First North American Measles Death Since 2003

A cell with measles pneumonia. CDC/Dr. Edwin P. Ewing, Jr.

For the first time in twelve years the United States has experienced a death from measles. You know, that disease that had pretty much been wiped out before the anti-vaccination movement brought it back. The tragic news comes less than a week after the first death from diphtheria in Spain in 28 years, also a direct result of the lies spread by anti-vaccinators.

In the Spanish case, the boy who died had not been protected against the disease because his parents had been “tricked” by opponents of the process. The situation is somewhat different for the Clallam County, Washington, woman who has now died of measles.

The woman in this case suffered from a compromised immune system, as a result of the medications she was taking for other conditions, according to the Washington State Department of Health. Consequently, she was vulnerable to infectious diseases, and relied on the herd immunity of the wider community to protect her.

As a result of increased numbers of people refusing to vaccinate their children, most often because they have believed myths spread by anti-vaccine campaigners, this herd immunity is falling. This has led to outbreaks such as the one spread at Disneyland last year. It also led to a person with a rash, which was later found to be measles, attending the same healthcare clinic as the dead woman. It is suspected that this was where the infection took place.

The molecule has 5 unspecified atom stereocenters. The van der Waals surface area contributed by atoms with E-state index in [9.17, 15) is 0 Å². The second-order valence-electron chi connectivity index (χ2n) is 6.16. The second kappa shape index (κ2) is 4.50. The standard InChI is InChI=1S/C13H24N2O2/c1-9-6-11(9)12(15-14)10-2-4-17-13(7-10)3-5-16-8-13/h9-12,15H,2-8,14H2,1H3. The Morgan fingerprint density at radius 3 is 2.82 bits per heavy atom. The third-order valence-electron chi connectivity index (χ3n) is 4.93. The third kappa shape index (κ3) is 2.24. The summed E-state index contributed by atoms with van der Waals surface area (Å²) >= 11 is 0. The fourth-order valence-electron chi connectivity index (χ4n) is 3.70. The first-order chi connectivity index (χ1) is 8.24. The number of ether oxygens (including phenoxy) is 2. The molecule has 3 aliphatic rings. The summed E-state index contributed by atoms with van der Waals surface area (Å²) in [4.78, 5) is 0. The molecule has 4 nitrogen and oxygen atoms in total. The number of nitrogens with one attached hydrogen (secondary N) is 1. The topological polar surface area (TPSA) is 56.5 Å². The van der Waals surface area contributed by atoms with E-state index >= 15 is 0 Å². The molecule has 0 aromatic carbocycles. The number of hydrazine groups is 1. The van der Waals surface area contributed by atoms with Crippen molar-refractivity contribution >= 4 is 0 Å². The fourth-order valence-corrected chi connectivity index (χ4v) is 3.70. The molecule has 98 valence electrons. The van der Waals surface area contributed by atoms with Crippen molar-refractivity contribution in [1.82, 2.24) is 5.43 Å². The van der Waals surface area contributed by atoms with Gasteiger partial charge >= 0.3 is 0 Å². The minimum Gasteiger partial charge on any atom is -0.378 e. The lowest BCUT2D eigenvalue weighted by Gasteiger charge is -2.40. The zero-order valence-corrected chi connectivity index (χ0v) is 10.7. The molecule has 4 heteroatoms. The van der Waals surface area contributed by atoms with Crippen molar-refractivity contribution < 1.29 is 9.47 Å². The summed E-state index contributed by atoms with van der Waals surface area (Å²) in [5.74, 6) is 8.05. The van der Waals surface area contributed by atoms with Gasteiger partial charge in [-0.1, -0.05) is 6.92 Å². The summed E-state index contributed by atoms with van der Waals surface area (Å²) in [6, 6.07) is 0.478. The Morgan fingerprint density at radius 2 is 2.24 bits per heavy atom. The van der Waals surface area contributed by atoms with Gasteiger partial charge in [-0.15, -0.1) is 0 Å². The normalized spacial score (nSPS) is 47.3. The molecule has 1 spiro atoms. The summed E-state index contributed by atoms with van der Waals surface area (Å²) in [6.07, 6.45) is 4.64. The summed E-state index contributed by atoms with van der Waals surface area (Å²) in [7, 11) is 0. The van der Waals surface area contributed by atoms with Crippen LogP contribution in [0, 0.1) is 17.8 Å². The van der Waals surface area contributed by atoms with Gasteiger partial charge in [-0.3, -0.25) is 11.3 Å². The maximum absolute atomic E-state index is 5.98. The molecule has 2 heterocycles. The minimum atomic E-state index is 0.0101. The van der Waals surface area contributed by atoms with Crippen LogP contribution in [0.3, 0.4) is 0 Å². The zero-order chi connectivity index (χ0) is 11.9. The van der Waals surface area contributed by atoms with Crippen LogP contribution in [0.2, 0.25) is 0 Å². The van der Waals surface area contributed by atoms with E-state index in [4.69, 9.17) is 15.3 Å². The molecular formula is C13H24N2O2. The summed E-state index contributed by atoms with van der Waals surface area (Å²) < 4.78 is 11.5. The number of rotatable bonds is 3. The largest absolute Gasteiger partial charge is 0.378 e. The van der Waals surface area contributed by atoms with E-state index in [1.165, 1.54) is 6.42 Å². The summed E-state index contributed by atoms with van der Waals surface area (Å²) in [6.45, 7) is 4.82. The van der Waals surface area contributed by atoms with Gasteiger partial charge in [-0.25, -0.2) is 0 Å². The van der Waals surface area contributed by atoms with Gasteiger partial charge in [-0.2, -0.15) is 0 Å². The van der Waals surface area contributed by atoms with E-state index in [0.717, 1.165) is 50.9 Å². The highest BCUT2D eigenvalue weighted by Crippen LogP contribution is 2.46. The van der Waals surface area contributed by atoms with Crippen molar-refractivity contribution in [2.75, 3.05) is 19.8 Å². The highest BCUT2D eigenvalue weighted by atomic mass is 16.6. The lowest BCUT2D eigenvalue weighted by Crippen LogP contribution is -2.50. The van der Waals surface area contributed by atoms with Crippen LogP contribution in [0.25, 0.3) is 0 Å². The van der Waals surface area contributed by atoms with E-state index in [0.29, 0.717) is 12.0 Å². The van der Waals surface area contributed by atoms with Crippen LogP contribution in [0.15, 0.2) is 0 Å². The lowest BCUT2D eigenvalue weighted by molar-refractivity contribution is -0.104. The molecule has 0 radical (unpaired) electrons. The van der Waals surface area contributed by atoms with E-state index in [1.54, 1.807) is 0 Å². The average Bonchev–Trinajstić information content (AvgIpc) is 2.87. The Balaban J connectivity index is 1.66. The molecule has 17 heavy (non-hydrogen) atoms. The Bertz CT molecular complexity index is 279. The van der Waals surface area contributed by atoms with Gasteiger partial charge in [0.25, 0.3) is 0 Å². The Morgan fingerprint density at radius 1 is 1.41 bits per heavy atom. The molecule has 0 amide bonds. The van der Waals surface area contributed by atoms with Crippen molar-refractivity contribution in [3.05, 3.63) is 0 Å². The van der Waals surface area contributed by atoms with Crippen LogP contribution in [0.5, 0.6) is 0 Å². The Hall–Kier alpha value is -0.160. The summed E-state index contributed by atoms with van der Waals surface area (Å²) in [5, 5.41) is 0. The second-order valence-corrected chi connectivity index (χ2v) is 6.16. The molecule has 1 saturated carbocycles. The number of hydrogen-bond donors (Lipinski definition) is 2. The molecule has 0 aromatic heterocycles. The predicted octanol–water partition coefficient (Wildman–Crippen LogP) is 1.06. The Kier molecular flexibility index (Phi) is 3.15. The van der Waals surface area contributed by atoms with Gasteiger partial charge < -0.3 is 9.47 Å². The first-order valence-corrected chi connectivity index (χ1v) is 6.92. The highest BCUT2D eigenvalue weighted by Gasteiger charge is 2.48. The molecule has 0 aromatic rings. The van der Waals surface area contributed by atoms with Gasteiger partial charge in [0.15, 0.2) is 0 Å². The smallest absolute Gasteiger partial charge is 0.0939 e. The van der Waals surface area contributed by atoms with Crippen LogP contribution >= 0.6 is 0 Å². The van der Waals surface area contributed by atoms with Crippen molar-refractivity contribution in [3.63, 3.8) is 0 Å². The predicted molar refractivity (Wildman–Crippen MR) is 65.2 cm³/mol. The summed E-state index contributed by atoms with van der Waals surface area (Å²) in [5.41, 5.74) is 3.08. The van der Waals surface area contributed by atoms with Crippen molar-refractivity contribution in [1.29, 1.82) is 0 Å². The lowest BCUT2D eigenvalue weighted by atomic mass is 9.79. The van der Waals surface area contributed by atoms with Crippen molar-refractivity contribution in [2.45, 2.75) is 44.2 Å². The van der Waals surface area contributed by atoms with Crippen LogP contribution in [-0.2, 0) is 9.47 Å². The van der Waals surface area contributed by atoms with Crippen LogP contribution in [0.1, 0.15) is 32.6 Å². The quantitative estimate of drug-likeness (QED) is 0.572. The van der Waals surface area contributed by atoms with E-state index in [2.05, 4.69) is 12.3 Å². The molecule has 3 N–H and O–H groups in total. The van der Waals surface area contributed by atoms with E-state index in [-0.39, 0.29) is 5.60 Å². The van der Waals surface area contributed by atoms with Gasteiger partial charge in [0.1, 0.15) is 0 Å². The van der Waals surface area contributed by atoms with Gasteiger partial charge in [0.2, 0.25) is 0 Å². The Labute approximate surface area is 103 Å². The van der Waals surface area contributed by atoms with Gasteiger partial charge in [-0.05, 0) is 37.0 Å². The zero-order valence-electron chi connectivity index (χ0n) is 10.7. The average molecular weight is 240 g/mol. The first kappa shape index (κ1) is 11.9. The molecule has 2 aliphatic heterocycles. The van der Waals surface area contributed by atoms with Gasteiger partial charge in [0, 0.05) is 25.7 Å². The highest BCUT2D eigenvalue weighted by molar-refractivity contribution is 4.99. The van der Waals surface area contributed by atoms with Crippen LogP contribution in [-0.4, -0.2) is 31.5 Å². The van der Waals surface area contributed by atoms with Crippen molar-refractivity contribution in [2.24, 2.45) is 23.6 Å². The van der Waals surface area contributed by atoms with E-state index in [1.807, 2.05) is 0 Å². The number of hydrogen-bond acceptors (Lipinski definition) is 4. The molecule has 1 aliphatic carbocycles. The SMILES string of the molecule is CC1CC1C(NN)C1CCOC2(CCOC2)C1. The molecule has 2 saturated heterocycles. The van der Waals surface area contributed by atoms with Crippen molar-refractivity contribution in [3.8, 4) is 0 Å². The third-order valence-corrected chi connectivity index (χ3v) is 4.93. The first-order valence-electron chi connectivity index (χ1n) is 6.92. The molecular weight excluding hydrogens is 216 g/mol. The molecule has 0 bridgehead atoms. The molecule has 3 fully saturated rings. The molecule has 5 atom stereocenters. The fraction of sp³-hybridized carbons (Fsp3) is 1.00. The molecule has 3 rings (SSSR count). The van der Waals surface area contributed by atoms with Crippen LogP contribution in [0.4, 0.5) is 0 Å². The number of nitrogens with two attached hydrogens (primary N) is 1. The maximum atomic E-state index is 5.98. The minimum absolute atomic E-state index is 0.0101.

“This tragic situation illustrates the importance of immunizing as many people as possible to provide a high level of community protection against measles,” said Washington State Department of Health spokesperson Donn Moyer . “People with compromised immune systems cannot be vaccinated against measles. Even when vaccinated, they may not have a good immune response when exposed to disease; they may be especially vulnerable to disease outbreaks.”

Unusually, the Clallam woman did not show easily recognized symptoms of measles such as a rash. Consequently, it was only at the autopsy that health officials realized that the cause of death was measles-induced pneumonia. To protect her identity, the woman's age has not been released, but her compromised immune system was not the result of age.

Washington health officials have urged vaccination, stating, “If you’re not protected, you can get measles just by walking into a room where someone with the disease has been in the past couple of hours.” The contrast with Ebola, a disease that is actually quite hard to catch yet arouses far more fear, is striking. Alternatively, you can take your medical advice from a pretend pet detective.

Clallam County has now experienced six cases of measles this year, with another five elsewhere in Washington. All Clallam County cases, including the woman who died, are of the D9 strain of measles. Recent outbreaks have been even more widespread in Canada, but there have so far been no deaths as a result.

H/T Io9 

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